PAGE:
Junior Scientists

May 22, 2003
Junior Scientists
By Blessed Sacrament staff/ SUN contributing writers
Students from St. Margaret’s School take home awards at the Greater Syracuse Science Fair

Some students might find mold particularly gross. But fifth grader Elizabeth Hickman from St. Margaret’s School in Mattydale was interested in learning how mold grows for her class science project. And her fondness for fungus paid off, as she was one of the three bright young scientists from the school who were chosen as recipients of the Discovery Young Scientist Award at the Greater Syracuse Science Fair on April 6, held at the OnCenter.

Elizabeth and her peers Nicholas Blaney and Patrick McGlynn were chosen from over 100 students throughout Syracuse to receive top honors at the competition, organized by the Milton J. Rubenstein Museum of Science & Technology. The three young scientists will go on to compete with about 2,500 students from across the country during the second round of the national competition. From these entries, 400 semi-finalists will be chosen in July who will then be narrowed down again in September to 40 finalists. All finalists will receive an all-expense paid trip to Washington, D.C. in October to compete in the Discovery Young Scientist Challenge.

The students began their projects back in December as part of an annual assignment that science teacher Janet Lansing gives to her fifth and sixth grade science classes. Students have three months to brainstorm and research a topic of their choice, said Lansing. Afterwards, they give reports in front of the entire school and take questions from their peers. Lansing noted that she has found that allowing the students to choose their own topic is a great learning experience and allows them to get involved in something that intrigues them. “I would rather have students research a topic that excites them than one that they have no interest in,” said Lansing, who has been teaching science at St. Margaret’s since 1981. “This way, their projects tend to reflect the enthusiasm they have for the subject.”

Nicholas, also a fifth grader, said that he came up with his topic “What Type of Pain Reliever Dissolves Faster: Generic or Trade (name brand)” after watching all the advertisements claiming that one pain reliever works faster than another. “So many brands say in commercials that they are the best. I wanted to get to the bottom of it,” Nicholas said. To simulate the digestive process, Nicholas dissolved several brands of pain relievers, including Tylenol, Motrin and Ibuprofen, in 97-degree hydrochloric acid. He performed the experiment on the various medicines three times each, clocking the results. Those people who prefer the name brands will be happy to know that Nicolas discovered they digest faster than generic brands –– something that Nicolas pointed out is valuable information.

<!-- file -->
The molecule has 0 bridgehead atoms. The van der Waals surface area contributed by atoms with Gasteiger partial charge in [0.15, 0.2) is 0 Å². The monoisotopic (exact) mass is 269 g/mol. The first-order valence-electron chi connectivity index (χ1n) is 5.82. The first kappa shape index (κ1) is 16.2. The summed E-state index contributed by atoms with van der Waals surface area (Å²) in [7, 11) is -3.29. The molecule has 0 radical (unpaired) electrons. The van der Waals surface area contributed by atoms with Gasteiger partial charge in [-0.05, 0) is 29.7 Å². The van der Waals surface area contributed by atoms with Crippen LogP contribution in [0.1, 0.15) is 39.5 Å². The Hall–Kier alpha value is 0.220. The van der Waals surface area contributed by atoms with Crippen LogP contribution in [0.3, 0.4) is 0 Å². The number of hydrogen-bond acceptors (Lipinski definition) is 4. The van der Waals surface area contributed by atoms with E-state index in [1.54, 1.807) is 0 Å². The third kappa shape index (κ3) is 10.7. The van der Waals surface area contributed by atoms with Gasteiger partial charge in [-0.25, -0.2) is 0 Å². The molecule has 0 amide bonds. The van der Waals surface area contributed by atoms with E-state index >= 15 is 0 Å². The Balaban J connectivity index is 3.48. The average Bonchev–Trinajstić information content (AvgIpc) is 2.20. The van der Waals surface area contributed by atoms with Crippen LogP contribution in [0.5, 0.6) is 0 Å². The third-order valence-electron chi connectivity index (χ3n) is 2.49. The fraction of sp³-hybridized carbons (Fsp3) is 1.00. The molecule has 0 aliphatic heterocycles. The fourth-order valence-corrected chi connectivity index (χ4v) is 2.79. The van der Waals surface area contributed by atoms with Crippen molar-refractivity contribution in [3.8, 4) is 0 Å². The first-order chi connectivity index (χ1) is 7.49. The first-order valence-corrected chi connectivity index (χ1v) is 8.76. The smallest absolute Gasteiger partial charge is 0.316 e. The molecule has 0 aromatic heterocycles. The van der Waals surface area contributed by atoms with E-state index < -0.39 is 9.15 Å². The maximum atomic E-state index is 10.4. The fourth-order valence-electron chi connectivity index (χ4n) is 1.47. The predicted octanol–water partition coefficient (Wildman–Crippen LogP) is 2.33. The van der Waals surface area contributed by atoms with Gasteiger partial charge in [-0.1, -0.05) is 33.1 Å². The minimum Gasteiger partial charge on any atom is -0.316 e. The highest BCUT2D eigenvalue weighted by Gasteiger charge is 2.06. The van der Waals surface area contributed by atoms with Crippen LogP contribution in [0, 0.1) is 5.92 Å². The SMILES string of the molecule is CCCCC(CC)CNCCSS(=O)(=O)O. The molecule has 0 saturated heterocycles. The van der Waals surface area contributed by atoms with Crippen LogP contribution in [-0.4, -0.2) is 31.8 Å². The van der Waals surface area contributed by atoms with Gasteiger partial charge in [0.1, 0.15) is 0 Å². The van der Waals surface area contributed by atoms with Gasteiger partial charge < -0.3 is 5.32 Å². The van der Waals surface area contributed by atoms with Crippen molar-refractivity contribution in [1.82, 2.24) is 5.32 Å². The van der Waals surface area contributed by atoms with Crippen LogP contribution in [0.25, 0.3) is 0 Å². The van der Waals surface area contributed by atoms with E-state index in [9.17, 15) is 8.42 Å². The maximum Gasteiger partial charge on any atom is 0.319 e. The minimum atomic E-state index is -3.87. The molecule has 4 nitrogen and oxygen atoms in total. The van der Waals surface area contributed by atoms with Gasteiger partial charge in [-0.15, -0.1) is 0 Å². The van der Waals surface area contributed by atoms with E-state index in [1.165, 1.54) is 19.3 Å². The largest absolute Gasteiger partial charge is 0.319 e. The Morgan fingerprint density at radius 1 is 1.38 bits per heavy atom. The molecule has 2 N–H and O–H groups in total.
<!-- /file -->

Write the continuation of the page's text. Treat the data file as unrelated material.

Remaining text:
“I believe that what I learned in my experiments could benefit hospitals because if they knew what medicine worked the fastest they could treat patients quicker and see more people,” Nicholas said. Lansing said that while she encouraged all the fifth and sixth graders to bring their projects to the Greater Syracuse Science Fair, it was not a requirement. “I was very proud of what every student in the class accomplished,” said Lansing. “They put a lot of effort into their projects and I wanted each of them to have the opportunity to present at the fair, but it was their decision.” Patrick, a fifth grader, said that he wanted to attend the fair and see if his project on “How the Size and Shape of Nerve Cells Affect Their Function” would place. At the competition, he said that the judges examined his exhibit, reviewed his written report, listened to his oral presentation and asked him questions. He said, however, that all the research he did on his topic and all the practice Lansing gave their class when they presented in front of the school prepared him for the competition.

“When the judges came around and asked me questions, it wasn’t very hard. Everything that we did at school was good practice,” Patrick said. Lansing said that she was pleasantly surprised upon hearing that the winning students were all fifth graders. “These students were competing against students in the sixth, seventh and eighth grades,” she noted. “For them to walk away with the Discovery Award is fantastic.” Three other students from St. Margaret’s also received honors in the competition. Sixth grader Ross Taylor and fifth graders Remi Maggio and Renee Ruscitto took home honors for their projects on “The Effect of Black and White Lights,” “How Soda Affects Your Teeth” and “Crystals,” respectively.

According to Elizabeth, she is already brainstorming ideas for next year’s science fair. Although she isn’t sure exactly what she would like to do, she does know that she won’t be doing a project that takes as long as the tedious process of watching mold grow. “I do not want to do mold again,” said Elizabeth. “It takes a really long time for it to grow.”

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